Khalid Amine


November 1, 2017
In this interview, IRC-Advisory Board Member Khalid Amine, Professor of Performance Studies, Faculty of Letters and Humanities at Abdelmalek Essaadi University, Tetouan, Morocco, speaks about his focus on interweaving. Describing himself as “a hybrid post-colonial subject located between East and West and between different traditions”, Amine tries to bridge the gap between theory and practice. As the founder of Performing Tangier, an international festival annually taking place in Tangier, and the Founding President of the International Centre for Performance Studies (ICPS) in Tangier, Amine talks about his efforts to show the positive potential of the concept of interweaving and that of collaborations. read more
March 27, 2013
International theatre research has long studied the world before undergoing its revolution from the inside. Should the world study back or, rather, perform back while striving for recognition? The intercultural debate of the 1980s and 1990s implied the possibility of a democratic interweaving of performance cultures across the globe. Still, the task of postcolonial scholarship is further complicated by the existing body of world theatre histories. Our performance cultures are hardly visible in the “universal narrative of capital – History 1”, typically edited out, and otherwise often only mentioned on the borderlines between absence and presence. Europe has always been the silent referent in world theatre history. With rising demands for further democratizing the discipline, new modes of writing theatre history from below have emerged with an earnest desire for inclusion …. read more
October 5, 2009
"Radio Muezzin" (von Stefan Kaegi). Here: Hussein Gouda Hussein Bdawy, Abdelmoty Abdelsamia Ali Hindawy and Mansour Abdelsalam Mansour Namous. On February 26 at the Kule Theatre in Berlin, I saw "Hotel Arabia" by Carola Lehmann and David Merten, who performed their voyage to ‘Arabia’ in a way reminiscent of the early European narratives from Barbary land. The tendency of exoticising otherness was apparent, and the commodification of cultural difference was at times disturbing during the performance. Rimini Protokoll’s intercultural projects, on the other hand, are neither about sublimating otherness nor reversing the gaze, but rather about the possibilities of transferring the debate taking place in developing countries to the metropolis, through the deployment (rather than invention) of the tradition of docu-drama. "Radio Muezzin", which premiered at the HAU 2 on the March 3, 2009, is a prime example of art that bridges the gap between cultures and reaches across the divide to the Other (the not I) during the ‘imperial’ present. read more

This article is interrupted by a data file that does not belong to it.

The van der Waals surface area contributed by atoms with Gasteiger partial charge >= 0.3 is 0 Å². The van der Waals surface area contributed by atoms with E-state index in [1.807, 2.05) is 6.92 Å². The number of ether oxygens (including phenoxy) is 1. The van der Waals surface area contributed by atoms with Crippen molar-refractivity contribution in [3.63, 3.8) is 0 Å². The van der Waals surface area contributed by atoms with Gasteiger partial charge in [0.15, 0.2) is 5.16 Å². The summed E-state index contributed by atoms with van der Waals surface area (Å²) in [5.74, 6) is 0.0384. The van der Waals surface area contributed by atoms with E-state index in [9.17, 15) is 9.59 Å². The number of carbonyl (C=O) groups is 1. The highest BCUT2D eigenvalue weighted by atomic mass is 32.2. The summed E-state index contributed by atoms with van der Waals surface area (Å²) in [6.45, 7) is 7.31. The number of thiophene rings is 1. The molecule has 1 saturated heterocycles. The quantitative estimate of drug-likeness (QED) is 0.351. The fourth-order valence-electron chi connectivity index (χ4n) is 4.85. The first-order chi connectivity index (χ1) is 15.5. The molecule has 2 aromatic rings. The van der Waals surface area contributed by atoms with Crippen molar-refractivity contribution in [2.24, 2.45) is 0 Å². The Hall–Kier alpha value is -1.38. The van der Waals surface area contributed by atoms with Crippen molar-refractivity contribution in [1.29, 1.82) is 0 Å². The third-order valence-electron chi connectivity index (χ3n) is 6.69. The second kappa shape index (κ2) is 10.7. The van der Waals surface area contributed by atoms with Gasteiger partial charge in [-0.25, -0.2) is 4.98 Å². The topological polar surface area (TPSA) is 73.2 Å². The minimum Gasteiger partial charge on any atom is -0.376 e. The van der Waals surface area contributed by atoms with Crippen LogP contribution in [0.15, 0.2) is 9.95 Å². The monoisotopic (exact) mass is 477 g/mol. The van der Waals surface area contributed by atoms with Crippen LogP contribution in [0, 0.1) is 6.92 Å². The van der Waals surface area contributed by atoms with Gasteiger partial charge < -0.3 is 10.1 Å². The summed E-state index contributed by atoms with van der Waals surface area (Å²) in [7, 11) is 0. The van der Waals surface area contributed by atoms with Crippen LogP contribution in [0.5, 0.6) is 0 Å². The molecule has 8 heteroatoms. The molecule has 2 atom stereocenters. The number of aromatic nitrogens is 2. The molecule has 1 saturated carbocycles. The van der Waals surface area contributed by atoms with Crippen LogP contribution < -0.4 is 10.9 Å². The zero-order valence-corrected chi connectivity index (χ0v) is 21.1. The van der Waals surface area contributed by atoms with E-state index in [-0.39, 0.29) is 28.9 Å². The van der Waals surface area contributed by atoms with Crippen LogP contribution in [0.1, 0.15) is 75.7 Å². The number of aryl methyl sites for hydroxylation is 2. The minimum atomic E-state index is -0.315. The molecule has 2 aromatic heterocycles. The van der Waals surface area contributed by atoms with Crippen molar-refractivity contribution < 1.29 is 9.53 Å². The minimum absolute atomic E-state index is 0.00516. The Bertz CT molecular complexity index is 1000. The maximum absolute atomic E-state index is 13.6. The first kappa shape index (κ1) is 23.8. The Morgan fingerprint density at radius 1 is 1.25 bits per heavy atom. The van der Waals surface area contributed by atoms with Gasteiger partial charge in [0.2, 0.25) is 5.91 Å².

September 21, 2009
Moroccan theater exists in a liminal space, between East and West. It is a fusion of Western theatrical traditions and the Arabo-Tamazegh performance cultures. The hybrid nature of such a theater is evident in the way popular performance behavior such as manifested in performance spaces like al-halqa (the circle) has been transposed from public squares and marketplaces like Marrakech’s jemaa-elfna into modern theater buildings. read more
September 12, 2009
The recent debates on the politics of intercultural theatre practice have not only critiqued artistic ‘syncretism’ and negotiations, but articulated an optimistic belief in the achievability of a common “interweaving” across worldwide performance cultures. Erika Fischer-Lichte is justly acclaimed as an exemplary de-mystifier – the thinker who has provided unsurpassed critiques of Eurocentric intercultural performance elements that lurk in the work of various western theatrical enterprises that went East & South. read more